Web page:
Erasmus added the Greek word εἰ (if) before μὴ (not) into Matt 19:9, thus changing the text to read from “not” to “except”. There is no information on why Erasmus added εἰ. None of the manuscripts he used support this addition, and the marginal reading from manuscript MS69 with this reading appears to have been added post-Erasmus.
If you are interested in the Erasmus’ Greek-Latin New Testament is can be purchased for $34.69 or downloaded in PDF (296MB) for free.
Erasmus Changed the Latin Also
Erasmus’ New Testament was a Greek and Latin translation. He not only added this addition to the Greek manuscript, but his Latin translation was different from the Latin Vulgate, in that it included the exception clause and broadened the exception from “fornication” to “disgrace”.
The Latin word in the Vulgate was “fornicationem” and the Latin word Erasmus used in his Latin New Testament was “stuprum”, which is defined in the Oxford Latin Dictionary as “dishonour, disgrace, defilement, unchastity, debauchery, lewdness, and violation”
Vulgate and Erasmus Latin Compared
The following is a comparison of Matthew 19:9 in the Latin Vulgate and in Erasmus’ Latin New Testament (3rd ed). The Latin to English translations are from McFall’s paper.
Mat 19:9 Latin Vulgate: dico autem vobis quia quicumque dimiserit uxorem suam nisi ob fornicationem et aliam duxerit moechatur et qui dimissam duxerit moechatur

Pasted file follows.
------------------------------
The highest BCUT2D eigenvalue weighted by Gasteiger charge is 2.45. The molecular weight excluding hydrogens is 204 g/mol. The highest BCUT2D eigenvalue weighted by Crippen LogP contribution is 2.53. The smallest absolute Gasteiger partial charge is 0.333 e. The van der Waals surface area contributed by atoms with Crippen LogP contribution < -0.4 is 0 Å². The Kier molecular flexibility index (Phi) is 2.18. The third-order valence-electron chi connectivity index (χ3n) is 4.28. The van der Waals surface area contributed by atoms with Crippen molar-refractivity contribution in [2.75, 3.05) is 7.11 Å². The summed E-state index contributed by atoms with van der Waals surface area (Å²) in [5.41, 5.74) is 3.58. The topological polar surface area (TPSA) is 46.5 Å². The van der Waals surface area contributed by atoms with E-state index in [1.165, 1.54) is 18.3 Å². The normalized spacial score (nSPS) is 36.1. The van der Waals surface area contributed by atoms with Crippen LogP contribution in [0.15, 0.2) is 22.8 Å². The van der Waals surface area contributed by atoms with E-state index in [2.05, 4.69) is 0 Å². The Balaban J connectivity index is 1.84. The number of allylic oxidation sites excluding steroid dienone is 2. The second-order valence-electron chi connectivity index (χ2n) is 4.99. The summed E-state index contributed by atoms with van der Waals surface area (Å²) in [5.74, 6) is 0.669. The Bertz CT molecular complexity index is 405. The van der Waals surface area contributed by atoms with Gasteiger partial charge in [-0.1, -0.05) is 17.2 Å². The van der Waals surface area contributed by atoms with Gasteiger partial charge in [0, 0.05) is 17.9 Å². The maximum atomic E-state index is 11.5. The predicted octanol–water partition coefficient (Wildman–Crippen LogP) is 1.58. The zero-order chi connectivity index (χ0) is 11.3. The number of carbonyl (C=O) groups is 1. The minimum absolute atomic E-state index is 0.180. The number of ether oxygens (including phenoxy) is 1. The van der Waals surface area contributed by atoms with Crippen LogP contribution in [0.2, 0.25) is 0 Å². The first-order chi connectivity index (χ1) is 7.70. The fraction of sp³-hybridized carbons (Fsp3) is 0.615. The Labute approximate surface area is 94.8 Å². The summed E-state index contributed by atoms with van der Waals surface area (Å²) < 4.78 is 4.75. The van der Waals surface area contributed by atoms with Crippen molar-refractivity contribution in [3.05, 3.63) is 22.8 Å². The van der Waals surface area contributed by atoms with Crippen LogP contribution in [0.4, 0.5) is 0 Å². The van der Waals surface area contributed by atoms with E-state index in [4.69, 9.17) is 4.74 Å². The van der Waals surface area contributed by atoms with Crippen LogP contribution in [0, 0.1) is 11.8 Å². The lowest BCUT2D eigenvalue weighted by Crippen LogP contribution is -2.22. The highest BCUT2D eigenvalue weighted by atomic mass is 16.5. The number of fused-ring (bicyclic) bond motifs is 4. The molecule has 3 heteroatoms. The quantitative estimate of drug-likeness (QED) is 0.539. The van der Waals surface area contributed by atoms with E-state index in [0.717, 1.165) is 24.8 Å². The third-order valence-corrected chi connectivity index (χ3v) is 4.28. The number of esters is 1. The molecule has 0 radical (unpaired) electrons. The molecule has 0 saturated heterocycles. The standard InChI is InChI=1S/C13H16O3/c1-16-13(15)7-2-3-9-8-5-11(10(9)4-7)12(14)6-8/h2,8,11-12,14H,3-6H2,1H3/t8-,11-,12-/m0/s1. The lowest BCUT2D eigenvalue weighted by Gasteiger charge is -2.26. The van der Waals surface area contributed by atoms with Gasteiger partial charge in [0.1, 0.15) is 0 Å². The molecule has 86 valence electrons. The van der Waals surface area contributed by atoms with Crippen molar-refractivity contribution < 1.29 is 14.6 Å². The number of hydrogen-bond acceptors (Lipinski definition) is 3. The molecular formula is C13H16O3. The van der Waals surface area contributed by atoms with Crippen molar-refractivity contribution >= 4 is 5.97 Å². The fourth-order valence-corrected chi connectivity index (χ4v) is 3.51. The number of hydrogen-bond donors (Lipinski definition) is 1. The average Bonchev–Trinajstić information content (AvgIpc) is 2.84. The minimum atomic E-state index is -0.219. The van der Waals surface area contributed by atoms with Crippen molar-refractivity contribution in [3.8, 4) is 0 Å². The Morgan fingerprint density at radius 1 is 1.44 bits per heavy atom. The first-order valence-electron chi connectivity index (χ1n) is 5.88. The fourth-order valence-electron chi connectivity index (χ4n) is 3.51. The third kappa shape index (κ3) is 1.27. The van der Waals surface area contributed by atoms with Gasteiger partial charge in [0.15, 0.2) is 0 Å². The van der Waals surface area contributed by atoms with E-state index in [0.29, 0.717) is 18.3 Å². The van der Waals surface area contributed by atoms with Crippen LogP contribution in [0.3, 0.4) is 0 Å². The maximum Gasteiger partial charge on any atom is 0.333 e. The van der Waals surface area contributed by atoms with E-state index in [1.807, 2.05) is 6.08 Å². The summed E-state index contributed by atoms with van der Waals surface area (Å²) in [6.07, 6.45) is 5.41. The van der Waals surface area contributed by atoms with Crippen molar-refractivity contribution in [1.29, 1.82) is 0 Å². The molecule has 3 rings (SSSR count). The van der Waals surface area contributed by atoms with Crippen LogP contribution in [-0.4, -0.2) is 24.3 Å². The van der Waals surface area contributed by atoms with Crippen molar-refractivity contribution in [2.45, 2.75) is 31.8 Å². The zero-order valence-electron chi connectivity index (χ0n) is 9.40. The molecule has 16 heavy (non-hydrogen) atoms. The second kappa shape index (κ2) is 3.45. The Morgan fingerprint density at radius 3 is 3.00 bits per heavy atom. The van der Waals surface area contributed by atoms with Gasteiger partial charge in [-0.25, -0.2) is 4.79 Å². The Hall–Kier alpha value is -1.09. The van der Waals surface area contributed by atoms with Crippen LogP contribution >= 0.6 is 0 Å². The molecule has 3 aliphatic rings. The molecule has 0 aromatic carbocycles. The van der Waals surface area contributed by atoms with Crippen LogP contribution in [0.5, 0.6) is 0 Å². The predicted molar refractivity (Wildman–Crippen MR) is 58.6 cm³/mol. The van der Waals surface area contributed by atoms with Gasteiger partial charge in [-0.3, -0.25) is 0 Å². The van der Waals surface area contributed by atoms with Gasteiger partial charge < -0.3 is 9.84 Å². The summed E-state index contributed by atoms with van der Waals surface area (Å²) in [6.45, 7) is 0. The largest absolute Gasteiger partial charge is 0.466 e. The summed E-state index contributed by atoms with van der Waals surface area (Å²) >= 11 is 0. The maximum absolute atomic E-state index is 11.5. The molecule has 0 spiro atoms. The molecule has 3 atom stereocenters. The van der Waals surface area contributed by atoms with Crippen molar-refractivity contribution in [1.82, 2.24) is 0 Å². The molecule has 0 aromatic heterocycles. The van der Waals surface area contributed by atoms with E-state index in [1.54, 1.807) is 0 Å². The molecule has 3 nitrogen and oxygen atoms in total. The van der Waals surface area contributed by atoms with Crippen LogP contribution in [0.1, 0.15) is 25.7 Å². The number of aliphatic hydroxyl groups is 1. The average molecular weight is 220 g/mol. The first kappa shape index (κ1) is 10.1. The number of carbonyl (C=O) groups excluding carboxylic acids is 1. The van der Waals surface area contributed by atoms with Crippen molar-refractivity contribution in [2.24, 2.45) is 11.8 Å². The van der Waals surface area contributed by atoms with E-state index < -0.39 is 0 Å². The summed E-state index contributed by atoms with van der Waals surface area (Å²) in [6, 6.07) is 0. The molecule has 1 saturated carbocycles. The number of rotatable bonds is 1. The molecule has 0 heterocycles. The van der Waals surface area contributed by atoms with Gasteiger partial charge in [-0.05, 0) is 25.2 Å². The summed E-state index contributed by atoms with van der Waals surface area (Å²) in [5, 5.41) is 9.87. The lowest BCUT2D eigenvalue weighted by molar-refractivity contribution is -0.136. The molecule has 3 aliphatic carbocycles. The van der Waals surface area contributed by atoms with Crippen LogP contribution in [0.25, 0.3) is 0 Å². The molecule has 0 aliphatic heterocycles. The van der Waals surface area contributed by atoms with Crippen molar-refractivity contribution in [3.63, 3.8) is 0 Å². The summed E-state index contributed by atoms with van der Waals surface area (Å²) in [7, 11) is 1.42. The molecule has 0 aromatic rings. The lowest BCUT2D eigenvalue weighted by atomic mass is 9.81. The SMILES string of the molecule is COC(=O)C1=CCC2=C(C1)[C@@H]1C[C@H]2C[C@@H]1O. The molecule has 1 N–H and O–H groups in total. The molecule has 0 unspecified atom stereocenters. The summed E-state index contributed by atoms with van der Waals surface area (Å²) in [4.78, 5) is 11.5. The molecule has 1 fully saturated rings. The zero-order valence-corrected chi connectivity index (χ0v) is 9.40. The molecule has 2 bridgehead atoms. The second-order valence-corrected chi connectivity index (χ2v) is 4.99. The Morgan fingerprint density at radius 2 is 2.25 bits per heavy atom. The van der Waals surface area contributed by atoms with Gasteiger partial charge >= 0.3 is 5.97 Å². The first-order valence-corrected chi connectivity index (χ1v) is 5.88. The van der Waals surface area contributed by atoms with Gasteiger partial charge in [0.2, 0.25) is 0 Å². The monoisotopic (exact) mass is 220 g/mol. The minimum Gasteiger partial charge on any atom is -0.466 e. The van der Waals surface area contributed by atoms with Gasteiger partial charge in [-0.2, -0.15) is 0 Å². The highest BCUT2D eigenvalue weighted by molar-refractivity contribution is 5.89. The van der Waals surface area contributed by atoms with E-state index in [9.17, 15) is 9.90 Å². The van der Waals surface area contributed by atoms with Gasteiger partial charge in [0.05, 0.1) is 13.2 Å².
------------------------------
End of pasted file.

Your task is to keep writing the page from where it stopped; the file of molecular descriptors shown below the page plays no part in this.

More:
Mat 19:9 Erasmus Latin NT in English: And I say to you that whosoever shall repudiate his wife, unless it be for disgrace, and shall marry another, committeth adultery.
Mat 19:9 Erasmus Latin NT: Dico autem uobis quia quicunque repudiauerit uxorem suam, nisi ob stuprum, et aliam duxerit, is comittit adulterium.
Mat 19:9 Erasmus Latin:
Comparing McFall/KVJ and NA27/TR
The following is McFall’s translation of Matthew 19:9 with the Nestles-Aland (NA) Greek, and the KJV translation with the Textus Receptus (TR) Greek. Compare the Greek texts and you will see that εἰ is not in the NA Greek text.
Nestle-Aland’s 27th edition, the most popular Greek manuscript, has rejected Erasmus addition of εἰ to Matthew 19:9. However, translations continue to translate the Greek “except for fornication”, even though they reject the Greek word εἰ that Erasmus inserted.
McFall’s translation is based on the the Majority Greek. He has done a Greek-English Harmony of the four Gospels, but it is currently unpublished. In Appendex B of his paper The Biblical Teaching on Divorce and Remarriage, he explains his process for translating Mat 19:9.
Mat 19:9 (McFall Simplified): And I say to you that who, say, may put away his wife—not even for fornication—and may marry another commits adultery; and he who did marry her that has been put away commits adultery.
Mat 19:9 (NA27): λέγω δὲ ὑμῖν ὅτι ὃς ἂν ἀπολύσῃ τὴν γυναῖκα αὐτοῦ μὴ ἐπὶ πορνείᾳ καὶ γαμήσῃ ἄλλην μοιχᾶται
Mat 19:9 Alfred Marshall Interlinear Translation:
Mat 19:9 (KJV): And I say unto you, Whosoever shall put away his wife, except it be for fornication, and shall marry another, committeth adultery: and whoso marrieth her which is put away doth commit adultery.
Mat 19:9 (TR): λέγω δὲ ὑμῖν ὅτι ὃς ἂν ἀπολύσῃ τὴν γυναῖκα αὐτοῦ εἰ μὴ ἐπὶ πορνείᾳ καὶ γαμήσῃ ἄλλην μοιχᾶται καὶ ὁ ἀπολελυμένην γαμήσας μοιχᾶταιμοιχᾶται
Mat 19:9 Erasmus Greek 3rd ed:
Jewish Betrothal Explanation
I have never felt comfortable with explaining the so-called ‘exception clause’ of Matthew 19:9 with the Jewish betrothal explanation, but I had never found anything better. Even though I have done a lot of research on this passage, I had not been aware of the addition of εἰ to Mat 19:9 or of its implications.